A movie divided against itself: Lincoln

If Spielberg had devoted the entirety of Lincoln to the legislative wrangling in the House of Representatives over the Thirteenth Amendment, we would still have seen a sixteenth president worth eulogizing and a great movie worth its plaudits. But Steven Spielberg and screenwriter Tony Kushner leaven the verisimilitude of congressional skullduggery with plotting as gross as horsehair sofas and overflowing spittons. If Lincoln has a rickety pace, blame Kushner-Spielberg’s distractions: Tad Lincoln mesmerized by daguerreotypes of slave children, Mary Todd’s (Sally Field) solicitude for her black assistant (Elizabeth Keckley), and the filial drama involving future secretary of war and witness to the James Garfield assassination Robert Todd. Gore Vidal’s Lincoln — a great novel and quite likely the only historical book on the president and era everyone should read — theorizes that Robert reminded Abe of all that was ugliest about his wretched childhood. It’s a tribute to Daniel Day-Lewis that he suggests how these slivers of contempt prick a mewling Joseph Gordon-Levitt just so.

Because Spielberg and Kushner’s Munich was also fraught with the irreconcilability of realism and Expressionism, I accepted with a groan the opening scene in which two black soldiers banter with a backlit, smoke-wreathed Abe about the Gettysburg Address but did wonder why all that incense didn’t make them choke. But both strains cohered in the conception of Representative Thaddeus Stevens, a self-righteous blowhard who happened to be right about emancipation and black equality for the wrong reasons. His face scarred as if by a bowie knife, wearing an absurd wig like it’s part of his war paint, Tommy Lee Jones has more fun onscreen than at any time since 1991’s JFK. Forget the wig: not many actors can say “mephitic” in a speech with the right comic menace. The crucial final scene between Stevens and Lincoln hints how even a victorious commander in chief is no match for a radical faction that wants revenge and is prepared to swat a lame duck president aside; whether the real Lincoln would have succeeded in the face of such rancor is an open question. Which is to say: when Lincoln sticks to politics, it’s quite good. I wish Kushner had written more scenes between Lincoln and Secretary of State William Seward, until Dick Cheney possibly the most powerful number-two in American history. David Straithairn has the right lean, soiled look and sureness of command, especially when ordering a pair of fixers (James Spader and John Hawkes) to cajole, bribe, and threaten wobbly representatives.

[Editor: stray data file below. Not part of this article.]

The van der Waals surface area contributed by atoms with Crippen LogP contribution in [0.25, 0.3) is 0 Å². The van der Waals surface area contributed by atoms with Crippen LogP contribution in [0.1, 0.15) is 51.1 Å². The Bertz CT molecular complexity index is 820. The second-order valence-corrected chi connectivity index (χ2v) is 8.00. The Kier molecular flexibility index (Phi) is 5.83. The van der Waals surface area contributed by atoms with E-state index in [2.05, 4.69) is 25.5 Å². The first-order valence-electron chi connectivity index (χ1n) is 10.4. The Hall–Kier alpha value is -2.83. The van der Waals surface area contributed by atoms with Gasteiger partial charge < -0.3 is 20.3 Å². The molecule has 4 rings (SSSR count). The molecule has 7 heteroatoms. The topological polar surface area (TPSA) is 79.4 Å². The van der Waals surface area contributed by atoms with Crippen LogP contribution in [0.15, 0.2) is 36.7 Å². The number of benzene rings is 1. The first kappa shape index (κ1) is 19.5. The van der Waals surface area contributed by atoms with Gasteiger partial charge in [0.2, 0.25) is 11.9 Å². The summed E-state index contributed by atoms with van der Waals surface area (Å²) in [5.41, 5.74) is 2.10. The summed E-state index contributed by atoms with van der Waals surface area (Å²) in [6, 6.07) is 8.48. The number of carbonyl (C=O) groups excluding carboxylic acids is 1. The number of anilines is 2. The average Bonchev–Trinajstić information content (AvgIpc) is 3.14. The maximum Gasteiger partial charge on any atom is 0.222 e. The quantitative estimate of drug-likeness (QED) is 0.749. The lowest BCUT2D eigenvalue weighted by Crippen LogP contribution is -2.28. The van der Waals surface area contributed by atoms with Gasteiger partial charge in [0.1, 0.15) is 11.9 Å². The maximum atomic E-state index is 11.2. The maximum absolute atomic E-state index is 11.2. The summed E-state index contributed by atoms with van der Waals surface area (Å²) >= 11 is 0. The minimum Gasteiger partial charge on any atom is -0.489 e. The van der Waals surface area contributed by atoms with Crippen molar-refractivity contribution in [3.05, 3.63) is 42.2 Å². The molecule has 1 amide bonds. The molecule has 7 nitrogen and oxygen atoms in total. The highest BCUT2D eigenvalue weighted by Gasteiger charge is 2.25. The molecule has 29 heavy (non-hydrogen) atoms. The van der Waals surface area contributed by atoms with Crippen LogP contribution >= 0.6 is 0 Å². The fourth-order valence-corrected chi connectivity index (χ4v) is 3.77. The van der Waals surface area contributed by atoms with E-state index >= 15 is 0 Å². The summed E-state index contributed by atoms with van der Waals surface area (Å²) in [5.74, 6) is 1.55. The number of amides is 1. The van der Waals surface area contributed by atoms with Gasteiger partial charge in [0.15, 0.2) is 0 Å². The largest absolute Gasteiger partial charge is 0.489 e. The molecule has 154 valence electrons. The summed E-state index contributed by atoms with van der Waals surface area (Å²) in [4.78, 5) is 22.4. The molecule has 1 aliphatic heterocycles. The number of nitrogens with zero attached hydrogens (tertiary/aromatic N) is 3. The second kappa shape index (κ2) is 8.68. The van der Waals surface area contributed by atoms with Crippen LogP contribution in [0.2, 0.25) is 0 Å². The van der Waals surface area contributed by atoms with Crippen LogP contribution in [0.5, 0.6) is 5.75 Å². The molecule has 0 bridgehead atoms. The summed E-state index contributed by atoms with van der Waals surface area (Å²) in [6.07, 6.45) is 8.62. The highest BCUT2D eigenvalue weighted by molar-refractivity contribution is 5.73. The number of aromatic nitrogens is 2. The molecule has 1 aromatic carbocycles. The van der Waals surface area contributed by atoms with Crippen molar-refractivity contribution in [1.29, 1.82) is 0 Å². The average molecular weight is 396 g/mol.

An American picture with a big budget, this pedigree, and wreathed with so much worthiness often exists for the sake of Academy Award nominations, so I’m grateful Spielberg treats the audiences like adults who might get a kick out of how delicious history can be when you commit yourself to showing what the Beltway class would dismiss as “process.” Moments between party satrap Francis Blair (Hal Holbrook) and Lincoln could have come straight out of Vidal’s novel. So is the Cabinet meeting at which Lincoln explains how his war powers, by their logic and inexorability, give him the authority to keep slaves free. In two scenes Jackie Earle Haley renders the intelligence and passion of Confederate Vice President Alexander Stephens, once a House colleague of Lincoln’s and about whom Edmund Wilson said in Patriotic Gore: “He had carried his idealism so far that it was possible for him to imagine that the rightness of the course of the Confederacy would eventually become plain to everyone…” Although Kushner can’t connect the dichotomous approach to Mary Todd — she’s a nut and a grieving mom, pick your poison — Field still gives a shrewd performance — a revelation to those of us who know her from Forrest Gump, Mrs Doubtfire, and even Places of the Heart as an icon of wounded maternity after the fiery will in Norma Rae had extinguished.

As for Day-Lewis, he fills the screen without dominating it, which is one way of saying the performance didn’t excite me; like much of his recent work, he often sounds like an Audio Animatronic version of Daniel Day-Lewis, Commander in Chief of the Thespian World. He tells the story of Ethan Allen and the outhouse well. He projects how the weight of thought and fairness can hollow a man. But his most memorable moment comes when saying Kushner’s best line. Concluding a delicate, intimate colloquy between Lincoln and Mary Todd’s black maid (in which Lincoln actually listens to another person, let alone a former slave), he says quietly, “I’ll get used to you,” a line whose gentle, almost courtly ruthlessness honors our greatest writer-president (only Jefferson is his equal in phrasemaking, Grant in demotic clarity). It took a hundred years later to fulfill that tacit promise.

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